To Filetype Detection module: detect the type of a file.
This is the interface the Filetype Detection module provides.


Dependency Checker

Since dependencies are only used in a recipe, the methods to use for automatic dependency checking are also specified with a recipe. The ":autodepend" command is used to specify a block of commands for checking the dependencies for one file with a specific filetype. See the documentation for how ":autodepend" is used.

For the time being, no specific items are provided. The checking has to be done with system or Python commands. The output of these commands must result in a file with the detected dependencies. The format of this file is like a dependency: "target : file1 file2". This means that commands used to produce Makefile dependencies should work.


Automatic Configurer


GUI and Console IDE

The GUI IDE and the Console IDE work the same way and have the same interfaces. However, some functionality may be missing in the Console IDE (e.g., opening a new window with an internet browser). The name IDE will be used here for the superset of the interfaces of both modules.

The IDE interfaces with many other modules, because it forms a framework for modules to work together. Additionally, there are interfaces to external applications, such as editors, debuggers and viewers. For completeness these will be briefly described as well, because we want the interfaces to be consistent.

IDE using the Recipe Executive

Since the project file for the IDE is a recipe, and the Recipe Executive knows how to deal with recipes, the IDE uses the Recipe Executive for many things:
store project settings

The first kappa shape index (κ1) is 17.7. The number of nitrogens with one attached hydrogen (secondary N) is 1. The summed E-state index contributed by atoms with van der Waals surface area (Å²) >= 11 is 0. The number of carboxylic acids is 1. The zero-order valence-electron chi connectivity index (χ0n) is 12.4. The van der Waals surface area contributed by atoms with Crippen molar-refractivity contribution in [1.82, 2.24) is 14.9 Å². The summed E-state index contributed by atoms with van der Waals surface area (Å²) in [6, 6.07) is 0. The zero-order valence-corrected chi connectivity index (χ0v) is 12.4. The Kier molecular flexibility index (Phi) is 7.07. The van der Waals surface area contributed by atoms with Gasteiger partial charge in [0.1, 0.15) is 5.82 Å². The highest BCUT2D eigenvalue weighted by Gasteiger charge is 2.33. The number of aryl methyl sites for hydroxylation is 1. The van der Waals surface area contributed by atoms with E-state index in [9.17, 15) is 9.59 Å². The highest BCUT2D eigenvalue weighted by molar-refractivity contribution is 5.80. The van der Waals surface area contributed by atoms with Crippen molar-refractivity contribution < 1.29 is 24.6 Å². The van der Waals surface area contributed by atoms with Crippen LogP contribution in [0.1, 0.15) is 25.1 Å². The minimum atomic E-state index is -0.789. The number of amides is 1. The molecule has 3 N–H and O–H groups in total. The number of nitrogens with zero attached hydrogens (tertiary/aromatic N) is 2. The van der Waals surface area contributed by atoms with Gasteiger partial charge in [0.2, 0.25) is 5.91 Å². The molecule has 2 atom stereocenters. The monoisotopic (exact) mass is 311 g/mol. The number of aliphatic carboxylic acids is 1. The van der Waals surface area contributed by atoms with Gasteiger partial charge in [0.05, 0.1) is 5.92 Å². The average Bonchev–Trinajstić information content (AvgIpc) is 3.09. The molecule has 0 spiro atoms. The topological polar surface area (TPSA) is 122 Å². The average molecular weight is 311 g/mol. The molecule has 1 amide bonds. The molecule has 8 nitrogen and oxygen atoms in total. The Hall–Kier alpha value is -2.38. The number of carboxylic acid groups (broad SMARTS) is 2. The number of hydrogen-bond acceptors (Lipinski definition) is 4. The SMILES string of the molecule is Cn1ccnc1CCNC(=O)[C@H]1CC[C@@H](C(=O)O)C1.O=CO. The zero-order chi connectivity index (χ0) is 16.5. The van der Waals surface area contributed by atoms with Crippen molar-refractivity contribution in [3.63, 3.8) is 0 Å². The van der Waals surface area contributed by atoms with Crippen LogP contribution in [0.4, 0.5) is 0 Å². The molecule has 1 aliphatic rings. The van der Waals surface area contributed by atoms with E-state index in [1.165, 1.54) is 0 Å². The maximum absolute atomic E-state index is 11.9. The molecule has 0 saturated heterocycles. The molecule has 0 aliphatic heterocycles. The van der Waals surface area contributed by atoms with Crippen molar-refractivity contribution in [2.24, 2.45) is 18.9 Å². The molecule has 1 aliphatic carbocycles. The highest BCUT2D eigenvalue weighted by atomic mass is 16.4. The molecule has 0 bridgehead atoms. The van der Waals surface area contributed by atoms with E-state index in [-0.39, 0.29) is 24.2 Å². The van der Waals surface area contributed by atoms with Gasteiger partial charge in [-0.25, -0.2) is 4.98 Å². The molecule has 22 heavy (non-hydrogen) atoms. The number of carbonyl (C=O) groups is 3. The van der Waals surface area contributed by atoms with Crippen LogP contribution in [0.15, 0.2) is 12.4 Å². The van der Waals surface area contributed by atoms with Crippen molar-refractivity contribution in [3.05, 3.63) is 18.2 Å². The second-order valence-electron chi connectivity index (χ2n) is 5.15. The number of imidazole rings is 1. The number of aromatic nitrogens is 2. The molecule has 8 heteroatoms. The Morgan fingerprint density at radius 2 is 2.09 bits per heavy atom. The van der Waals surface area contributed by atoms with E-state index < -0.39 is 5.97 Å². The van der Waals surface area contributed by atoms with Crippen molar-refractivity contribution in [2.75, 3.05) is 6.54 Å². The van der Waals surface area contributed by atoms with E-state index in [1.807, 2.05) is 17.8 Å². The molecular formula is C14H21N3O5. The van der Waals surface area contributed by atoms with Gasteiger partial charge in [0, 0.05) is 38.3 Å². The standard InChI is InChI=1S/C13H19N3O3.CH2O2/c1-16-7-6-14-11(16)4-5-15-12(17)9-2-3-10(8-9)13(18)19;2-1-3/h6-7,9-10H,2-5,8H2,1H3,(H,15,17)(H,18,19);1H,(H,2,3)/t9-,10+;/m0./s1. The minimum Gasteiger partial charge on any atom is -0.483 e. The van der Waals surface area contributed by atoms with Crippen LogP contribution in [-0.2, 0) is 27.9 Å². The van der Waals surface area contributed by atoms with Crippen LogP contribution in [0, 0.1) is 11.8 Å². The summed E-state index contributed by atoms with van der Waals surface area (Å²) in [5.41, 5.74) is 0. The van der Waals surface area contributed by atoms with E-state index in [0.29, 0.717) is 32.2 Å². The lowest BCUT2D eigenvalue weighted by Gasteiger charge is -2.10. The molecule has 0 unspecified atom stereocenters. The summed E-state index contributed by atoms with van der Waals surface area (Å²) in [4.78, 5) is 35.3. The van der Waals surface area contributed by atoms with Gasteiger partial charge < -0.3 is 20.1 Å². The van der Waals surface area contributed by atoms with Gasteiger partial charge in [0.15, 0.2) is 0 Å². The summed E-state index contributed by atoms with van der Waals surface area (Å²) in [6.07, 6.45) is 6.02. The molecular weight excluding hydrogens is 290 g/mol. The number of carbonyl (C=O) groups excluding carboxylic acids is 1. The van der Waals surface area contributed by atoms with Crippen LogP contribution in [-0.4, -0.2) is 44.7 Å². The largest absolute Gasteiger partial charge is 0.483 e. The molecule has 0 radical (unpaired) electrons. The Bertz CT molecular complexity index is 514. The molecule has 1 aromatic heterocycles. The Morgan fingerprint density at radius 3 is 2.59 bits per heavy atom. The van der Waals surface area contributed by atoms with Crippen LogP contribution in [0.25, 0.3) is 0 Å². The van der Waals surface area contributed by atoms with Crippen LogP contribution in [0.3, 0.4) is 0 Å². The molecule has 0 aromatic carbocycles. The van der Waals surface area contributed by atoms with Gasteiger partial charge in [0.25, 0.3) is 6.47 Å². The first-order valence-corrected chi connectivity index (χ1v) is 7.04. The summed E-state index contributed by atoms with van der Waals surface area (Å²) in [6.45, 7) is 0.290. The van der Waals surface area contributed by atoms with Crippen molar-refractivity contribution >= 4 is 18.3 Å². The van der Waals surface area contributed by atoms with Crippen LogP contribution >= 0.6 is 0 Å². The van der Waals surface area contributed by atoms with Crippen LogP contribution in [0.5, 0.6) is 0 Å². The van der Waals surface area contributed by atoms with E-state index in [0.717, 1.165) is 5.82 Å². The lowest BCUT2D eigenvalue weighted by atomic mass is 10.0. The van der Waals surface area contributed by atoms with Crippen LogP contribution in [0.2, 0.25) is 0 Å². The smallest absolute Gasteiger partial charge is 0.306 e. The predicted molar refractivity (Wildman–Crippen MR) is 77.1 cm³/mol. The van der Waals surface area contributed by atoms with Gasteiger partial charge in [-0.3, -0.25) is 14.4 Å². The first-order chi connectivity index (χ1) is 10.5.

The settings are stored in a recipe. To be able to read them back a number of rules have to be defined how the settings are stored. These restrict the syntax used, otherwise the IDE doesn't understand the settings.
A number of variables is predefined to have a known meaning. These must be set with literal strings (thus no Python code or $var things). At the moment these are defined:
files to be compiled into $TARGET
files to be compiled into $TARGET_XYZ
result of building $SOURCE (can only be one file)
result of building $SOURCE_XYZ (can only be one file)
files used but not compiled
files used to generate documentation
documentation files, not generated
list of relevant reference database files
":attr" commands are used to specify version control, URL for publishing, etc. The argument includes the list of files involved (literal strings, as above). To avoid confusion with other ":attr" commands, a comment above it specifies what it is for:
# *IDE: version control
files under version control and the attributes specifying the type and location of the version control system.
# *IDE: published files
files to be published, and the attributes used for publishing.

The IDE can change anything in a recipe that it understands. The user can edit the recipe to have it do non-standard tasks. How these conflicting goals are achieved will be further defined over time.

The IDE will use skeletons for often used tasks. For example, building C code with autoconf. To be able to read back specific items in a recipe, also when the user has edited other parts, the IDE uses comment markers. For example, to mark the name of the file that stores the configure arguments: "# *IDE: configure arguments = config.arg".

Obtaining the actual list of nodes
The IDE invokes the recipe executive module to obtain the list of nodes used in the recipe and its included and child recipes. The recipe executive provides this function:
   	nodelist, dict = get_nodelist(filename)
"filename" is the name of the recipe file. The result is a tuple of two items. The first is a list of Node objects, which includes all the files mentioned in the recipes as being used as source and/or target and their attributes. Additionally a dictionary is returned that contains the variables defined in the recipe. The value of $SOURCE, $TARGET, etc. can be obtained from this (e.g., dict["SOURCE"] is the value of $SOURCE). The IDE can now present the files mentioned in the predefined variables in a nice way, and the remaining nodes in another way.